Chinese Takeout is a bite-sized, biweekly RADII feature that examines Chinese food from the inside out, by disentangling the (hi)stories behind a single dish or restaurant. Write to us if you have a suggestion or submission.
For the Wu family, this year’s “tangyuan festival” is somewhat bittersweet.
China’s Lantern Festival, which falls on the fifteenth day of the Lunar New Year — this year on Tuesday, February 19 in the Gregorian calendar — is closely associated with tangyuan (汤圆), or stuffed glutinous rice balls. The dish is consumed during the traditional family reunion that marks this festival, which itself signals the end of the Chinese New Year period.
As owners of a tangyuan shop in Shanghai’s Laoximen area for almost 15 years, this would normally be the busiest time of year for the Wus. Now that adjacent stores are sealed off for redevelopment, however, it’s uncertain how many more bowls they’ll serve before the bulldozers descend.
Mr. and Mrs. Wu first arrived in Shanghai in 2005, leaving their family home in nearby Anhui province in search of a better life. “We were drawn to the hustle and bustle of Laoximen,” explains Mr. Wu. “It seemed like a good place to start business.”
That business has depended on the numerous residents living in the vicinity of their shop. Until three years ago, many of these families lived in the traditional Shanghai-style lanehouse compound directly opposite their eatery. But once these were zoned off to make way for newer development projects, the shop not only lost a treasured community, but also a major source of income.
It’s a story that is repeating itself all over Shanghai, as the city’s historic housing makes way for high-rises and identikit shopping malls.
“Our neighbors trust the quality of our food. They keep us going,” says Mrs. Wu. That trust might not amount to any considerable profit (each tangyuan is sold at 2.5 RMB, equivalent to just 0.40 USD), but it just covers the exorbitant rent for the tiny 15 sqm of space.
Laoximen was once the “Old West Gate” to Shanghai’s now almost entirely-demolished city wall (a scrap just a few meters long is all that remains today). Its intricate network of alleyways, lanehouses, temples and churches are one of the few remaining areas that bely an almost 500-year-history in the city, yet it’s an area that is rapidly shrinking.
Over the course of the last two decades, more than half of Laoximen’s buildings have been razed to the ground.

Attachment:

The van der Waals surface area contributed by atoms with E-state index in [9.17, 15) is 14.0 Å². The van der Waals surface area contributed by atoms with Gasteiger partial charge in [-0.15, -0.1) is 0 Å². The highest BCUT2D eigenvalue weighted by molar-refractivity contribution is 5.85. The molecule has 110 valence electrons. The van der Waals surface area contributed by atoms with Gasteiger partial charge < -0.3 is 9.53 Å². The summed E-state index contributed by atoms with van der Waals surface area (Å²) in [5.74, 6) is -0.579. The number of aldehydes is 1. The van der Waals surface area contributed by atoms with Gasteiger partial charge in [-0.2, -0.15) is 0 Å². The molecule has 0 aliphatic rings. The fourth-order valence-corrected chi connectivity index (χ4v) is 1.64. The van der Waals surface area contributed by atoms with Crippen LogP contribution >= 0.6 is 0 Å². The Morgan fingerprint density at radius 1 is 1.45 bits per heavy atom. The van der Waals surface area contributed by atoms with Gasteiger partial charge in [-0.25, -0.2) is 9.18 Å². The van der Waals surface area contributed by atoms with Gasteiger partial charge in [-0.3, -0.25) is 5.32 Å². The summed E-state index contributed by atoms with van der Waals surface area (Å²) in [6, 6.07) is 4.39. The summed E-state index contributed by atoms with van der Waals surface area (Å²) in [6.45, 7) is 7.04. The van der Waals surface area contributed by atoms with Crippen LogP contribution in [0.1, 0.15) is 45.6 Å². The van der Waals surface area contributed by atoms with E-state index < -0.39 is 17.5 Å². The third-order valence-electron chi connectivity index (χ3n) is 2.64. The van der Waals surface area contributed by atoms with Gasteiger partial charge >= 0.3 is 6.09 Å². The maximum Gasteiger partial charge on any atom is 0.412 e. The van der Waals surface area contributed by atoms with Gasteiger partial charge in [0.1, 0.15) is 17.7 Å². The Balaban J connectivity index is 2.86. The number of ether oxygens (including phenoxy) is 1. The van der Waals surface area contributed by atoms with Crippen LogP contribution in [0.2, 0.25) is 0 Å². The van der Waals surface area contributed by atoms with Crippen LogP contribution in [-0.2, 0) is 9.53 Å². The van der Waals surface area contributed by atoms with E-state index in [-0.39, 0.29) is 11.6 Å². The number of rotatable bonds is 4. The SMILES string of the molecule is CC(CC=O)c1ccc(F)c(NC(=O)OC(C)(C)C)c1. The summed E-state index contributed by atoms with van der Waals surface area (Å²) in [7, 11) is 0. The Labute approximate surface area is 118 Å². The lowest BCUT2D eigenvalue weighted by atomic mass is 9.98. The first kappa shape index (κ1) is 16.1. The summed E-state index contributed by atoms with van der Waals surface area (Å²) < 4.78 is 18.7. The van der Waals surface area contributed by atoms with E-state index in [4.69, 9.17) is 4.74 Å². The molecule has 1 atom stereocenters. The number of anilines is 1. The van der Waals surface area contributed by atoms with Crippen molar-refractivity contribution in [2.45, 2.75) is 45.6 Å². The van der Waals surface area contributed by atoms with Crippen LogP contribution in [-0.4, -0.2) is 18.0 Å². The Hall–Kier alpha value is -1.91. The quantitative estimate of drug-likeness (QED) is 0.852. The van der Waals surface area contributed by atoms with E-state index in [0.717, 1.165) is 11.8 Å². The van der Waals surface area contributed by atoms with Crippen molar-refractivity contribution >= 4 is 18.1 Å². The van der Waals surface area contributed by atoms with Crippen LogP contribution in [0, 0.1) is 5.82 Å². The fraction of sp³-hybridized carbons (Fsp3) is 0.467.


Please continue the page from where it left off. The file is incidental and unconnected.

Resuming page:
Residents like the Wus, who try to continue their lives and businesses as usual, are what keep this sliver of Laoximen’s history alive. Throughout the day locals mingle freely in this area — cooking in communal kitchens, examining each other’s grocery baskets, and exchanging tidbits of gossip at the neighborhood eateries.
The story of tangyuan is as old as Laoximen’s age-old way of life, but most glutinous rice balls these days are found inside a supermarket freezer. Artisanal shops such as Huangshan Tangyuan have become a novelty to behold.
Preparation begins at 4am sharp, starting with the glutinous rice, which after soaking overnight is milled, bagged, drained under a homemade press, and refrigerated to form a hunk of malleable dough.
The result? Sticky, chewy, and fragrant tangyuan exteriors that outshine their sandy, mass-produced counterparts.
“The locals like eating a mix of sweet and savoury tangyuan for breakfast, so we have one of each option,” says Mrs. Wu, who knows all of their orders by heart. On the sweet front, they carry the classic ground black sesame with granulated sugar.
Minced pork tangyuan at Huangshan Tangyuan
The minced pork option packs a mouthful of fatty soup, oozing subtle notes of umami. If xiaolongbao — Shanghai’s signature soup-filled dumplings — is your thing, this option does the trick.
“This batch is for tomorrow.” Mrs Wu explains, turning her eyes to the press.
But will there be a tomorrow? “We haven’t received notice to leave,” Mrs Wu says, before adding, “But when that happens, we’ll go home. We can’t afford to find another place in Shanghai.”
In the distance, office towers and expensive apartments loom, as a more homogenized landscape threatens to cast its shadow over the eatery.
Photos: Inside the Disappearing Alleyways of Shanghai’s Laoximen
But for the Wus, one thing is certain: they must keep making tangyuan for this Lantern Festival and the next. There’s no time to look up.
All photos: Mandy Tie
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